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Adoption and Child Separation at the Border

On June 1, 2018 Rebekah Henson published an important thread on Twitter critiquing the hashtags #FamiliesBelongTogether and #Ke...

Wednesday, May 28, 2014

I Became a Child of Divorce Through Adoption Reunion

Although divorce is common and accepted as the norm in our society, this was not always the case.  In the 70's growing up, I only had one or two friends with divorced parents.  It was the norm to have parents who were married in the community I grew up in.

Today, I feel very fortunate that I never had to grow up as a child of divorce (the stigma of adoption was enough, thank you!)   Of course, as a sheltered child growing up in the 70's, thoughts about divorce rarely entered my mind.  I grew up in one house in one school district with one set of parents.  I was the oldest child and my younger brother, Scott, was adopted when I was three years old.  In our suburban neighborhood in Ohio, we walked to school from kindergarten to fifth grade without fear of strangers.  We had wonderful friends in a safe neighborhood where we played Kick the Can and Ghost in the Graveyard.

Sunday, May 25, 2014

An Adoptee Confession

A recent blog post on the website Creating a Family shared the story of an adoptive mother who described herself as having been "blindsided" by the revelation that her adult adopted daughter had been building a relationship with her original mother over the years.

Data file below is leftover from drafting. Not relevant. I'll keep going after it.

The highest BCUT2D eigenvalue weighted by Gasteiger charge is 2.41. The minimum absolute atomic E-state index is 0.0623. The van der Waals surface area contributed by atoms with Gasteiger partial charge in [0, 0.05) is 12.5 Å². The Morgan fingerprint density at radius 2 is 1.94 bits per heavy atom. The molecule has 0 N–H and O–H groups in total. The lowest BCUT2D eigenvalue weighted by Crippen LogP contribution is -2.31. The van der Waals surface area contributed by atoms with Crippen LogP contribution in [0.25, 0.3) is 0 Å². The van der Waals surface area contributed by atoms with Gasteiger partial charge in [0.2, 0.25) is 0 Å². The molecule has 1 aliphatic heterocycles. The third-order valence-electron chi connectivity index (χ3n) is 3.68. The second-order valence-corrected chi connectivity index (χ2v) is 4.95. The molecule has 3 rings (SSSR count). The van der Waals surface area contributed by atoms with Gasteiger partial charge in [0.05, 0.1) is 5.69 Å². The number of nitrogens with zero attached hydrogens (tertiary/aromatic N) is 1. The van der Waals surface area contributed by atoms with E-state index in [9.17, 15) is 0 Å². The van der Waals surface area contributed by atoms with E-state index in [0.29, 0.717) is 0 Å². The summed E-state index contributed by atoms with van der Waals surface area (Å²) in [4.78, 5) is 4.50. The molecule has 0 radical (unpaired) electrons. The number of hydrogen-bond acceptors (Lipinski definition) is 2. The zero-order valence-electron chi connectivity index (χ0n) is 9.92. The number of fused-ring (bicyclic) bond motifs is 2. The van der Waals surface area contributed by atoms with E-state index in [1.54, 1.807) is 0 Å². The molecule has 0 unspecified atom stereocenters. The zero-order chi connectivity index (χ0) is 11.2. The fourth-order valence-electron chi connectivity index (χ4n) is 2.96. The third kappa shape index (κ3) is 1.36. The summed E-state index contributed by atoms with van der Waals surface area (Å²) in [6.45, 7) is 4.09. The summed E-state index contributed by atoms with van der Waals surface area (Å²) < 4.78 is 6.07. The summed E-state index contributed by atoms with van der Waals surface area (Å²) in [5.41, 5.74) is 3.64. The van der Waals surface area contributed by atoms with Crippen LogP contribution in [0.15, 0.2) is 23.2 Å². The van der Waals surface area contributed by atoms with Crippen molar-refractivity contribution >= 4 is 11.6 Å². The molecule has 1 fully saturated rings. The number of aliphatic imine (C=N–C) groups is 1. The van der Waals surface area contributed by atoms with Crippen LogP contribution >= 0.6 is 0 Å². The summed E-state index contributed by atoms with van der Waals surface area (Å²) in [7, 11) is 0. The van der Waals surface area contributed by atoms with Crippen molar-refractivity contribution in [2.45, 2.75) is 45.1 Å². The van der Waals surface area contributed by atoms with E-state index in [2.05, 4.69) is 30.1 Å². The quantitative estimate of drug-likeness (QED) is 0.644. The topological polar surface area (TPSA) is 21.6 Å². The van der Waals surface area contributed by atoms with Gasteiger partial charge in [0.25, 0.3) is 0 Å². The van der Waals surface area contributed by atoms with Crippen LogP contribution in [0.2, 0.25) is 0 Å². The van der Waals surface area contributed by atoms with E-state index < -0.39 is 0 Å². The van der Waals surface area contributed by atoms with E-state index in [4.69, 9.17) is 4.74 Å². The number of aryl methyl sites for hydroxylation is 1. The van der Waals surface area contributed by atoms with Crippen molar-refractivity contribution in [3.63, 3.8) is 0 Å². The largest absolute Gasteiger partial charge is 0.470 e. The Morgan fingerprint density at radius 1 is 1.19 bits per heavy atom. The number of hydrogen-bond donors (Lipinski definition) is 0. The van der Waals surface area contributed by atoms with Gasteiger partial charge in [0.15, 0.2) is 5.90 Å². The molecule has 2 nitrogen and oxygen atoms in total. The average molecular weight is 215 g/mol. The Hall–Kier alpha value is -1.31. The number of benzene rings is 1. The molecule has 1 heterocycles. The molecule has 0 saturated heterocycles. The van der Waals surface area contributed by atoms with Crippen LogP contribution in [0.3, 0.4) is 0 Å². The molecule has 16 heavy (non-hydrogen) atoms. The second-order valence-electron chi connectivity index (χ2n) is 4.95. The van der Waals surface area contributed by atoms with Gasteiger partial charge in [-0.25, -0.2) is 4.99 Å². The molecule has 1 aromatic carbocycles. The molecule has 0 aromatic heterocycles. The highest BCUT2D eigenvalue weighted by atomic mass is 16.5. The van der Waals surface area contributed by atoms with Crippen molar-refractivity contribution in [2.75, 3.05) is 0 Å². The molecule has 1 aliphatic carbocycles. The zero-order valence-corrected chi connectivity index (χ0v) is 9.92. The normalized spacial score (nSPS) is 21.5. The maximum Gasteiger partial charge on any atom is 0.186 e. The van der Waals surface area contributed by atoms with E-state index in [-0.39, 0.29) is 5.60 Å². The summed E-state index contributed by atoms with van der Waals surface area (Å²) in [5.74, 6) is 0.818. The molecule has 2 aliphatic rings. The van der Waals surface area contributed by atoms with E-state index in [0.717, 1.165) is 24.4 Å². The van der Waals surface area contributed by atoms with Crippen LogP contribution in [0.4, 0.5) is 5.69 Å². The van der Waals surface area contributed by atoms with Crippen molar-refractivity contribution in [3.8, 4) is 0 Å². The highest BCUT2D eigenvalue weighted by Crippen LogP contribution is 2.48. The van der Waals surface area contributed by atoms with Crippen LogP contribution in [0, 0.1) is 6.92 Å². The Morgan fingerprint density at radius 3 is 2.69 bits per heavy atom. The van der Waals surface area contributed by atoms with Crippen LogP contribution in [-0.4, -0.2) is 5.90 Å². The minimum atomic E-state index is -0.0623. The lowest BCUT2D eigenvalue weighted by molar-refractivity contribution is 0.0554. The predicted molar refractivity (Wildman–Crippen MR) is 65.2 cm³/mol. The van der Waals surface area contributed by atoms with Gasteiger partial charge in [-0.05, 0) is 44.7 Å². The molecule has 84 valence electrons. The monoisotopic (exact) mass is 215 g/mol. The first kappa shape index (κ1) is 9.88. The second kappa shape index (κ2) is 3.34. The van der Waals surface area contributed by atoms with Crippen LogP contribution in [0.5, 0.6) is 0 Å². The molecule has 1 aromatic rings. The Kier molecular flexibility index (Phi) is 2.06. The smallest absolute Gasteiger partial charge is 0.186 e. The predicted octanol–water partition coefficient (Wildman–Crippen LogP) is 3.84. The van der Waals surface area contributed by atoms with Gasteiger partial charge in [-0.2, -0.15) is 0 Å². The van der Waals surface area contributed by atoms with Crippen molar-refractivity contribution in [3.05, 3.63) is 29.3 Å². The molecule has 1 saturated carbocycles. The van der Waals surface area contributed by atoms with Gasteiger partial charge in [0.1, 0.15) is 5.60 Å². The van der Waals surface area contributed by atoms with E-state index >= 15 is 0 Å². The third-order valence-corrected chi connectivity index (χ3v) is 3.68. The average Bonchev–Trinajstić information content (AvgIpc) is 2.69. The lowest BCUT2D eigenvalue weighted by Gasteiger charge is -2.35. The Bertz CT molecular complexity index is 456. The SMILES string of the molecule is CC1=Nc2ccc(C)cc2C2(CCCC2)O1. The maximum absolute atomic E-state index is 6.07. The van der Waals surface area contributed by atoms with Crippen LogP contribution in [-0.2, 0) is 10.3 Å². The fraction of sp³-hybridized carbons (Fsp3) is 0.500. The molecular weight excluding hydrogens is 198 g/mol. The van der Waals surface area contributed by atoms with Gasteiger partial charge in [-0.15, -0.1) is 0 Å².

I started to leave a comment on the blog, but I had so much to say and so many conflicting emotions that I found myself stymied.

The adoptive mom describes herself and her husband as "full of fear and puzzlement," and her anguish stirs up something in me that is probably related to my own guilt, confusion, and sadness about why I hold back parts of myself from my adoptive parents, and sometimes also from others.

Here's my confession, and for some reason it's a particularly hard one for me to share:

Tuesday, May 20, 2014

Reunion, Culture & Love

Is it possible for people to walk through life alone---without making any commitments..? Commitments to other people and still be happy. As an adult adoptee I confess I do have major trust issues - and the thing I'm most scared of out of anything in the world is to be betrayed,left behand and forgotten. Maybe I have to resolve certain things within myself---and about myself before I do think about making commitments-- any type of commitments be it friendship,work or love.

I've chosen loneliness instead of friends, companionship and understanding not because I really want to--- but because it's safe or safer. I've been hurt so many times before, I'm not sure how many more broken promises and sad farewells my heart can withstand. So I'd rather be alone, the times I've tried to get closer to people has so far not ended very well.

Monday, May 19, 2014

Adoptee Reactions to Reactive Attachment Disorder (RAD) in the Media

Photo by Robert S. Donovan via Flickr
I’m not a therapist, a social worker, or a counselor of any kind. I've never been trained in psychology or psychiatry.

I am an adopted person, which means I was once an adopted child—which in turn means that I was separated from my original family. I was without any family at all for several months of my life. I am also a mother.

These experiences are the lens through which I viewed a recent video on HuffPost Live in which four adults who describe themselves as “adoptive parents” discussed the “reactive attachment disorder,” aka RAD, of the children in their care.

The segment begins with Nancy Thomas, who I discovered is well known for her wrong-headed thinking on RAD. She helped her daughter deal with attachment issues by appearing with her in an HBO documentary. She calls herself a “therapeutic parenting specialist,” though it’s not clear whether she’s had any more training than I have in this area. She comments that RAD kids are “affectionate with strangers but not with their mothers,” conveniently ignoring the fact that the so-called “mothers” are, in fact, strangers to these children.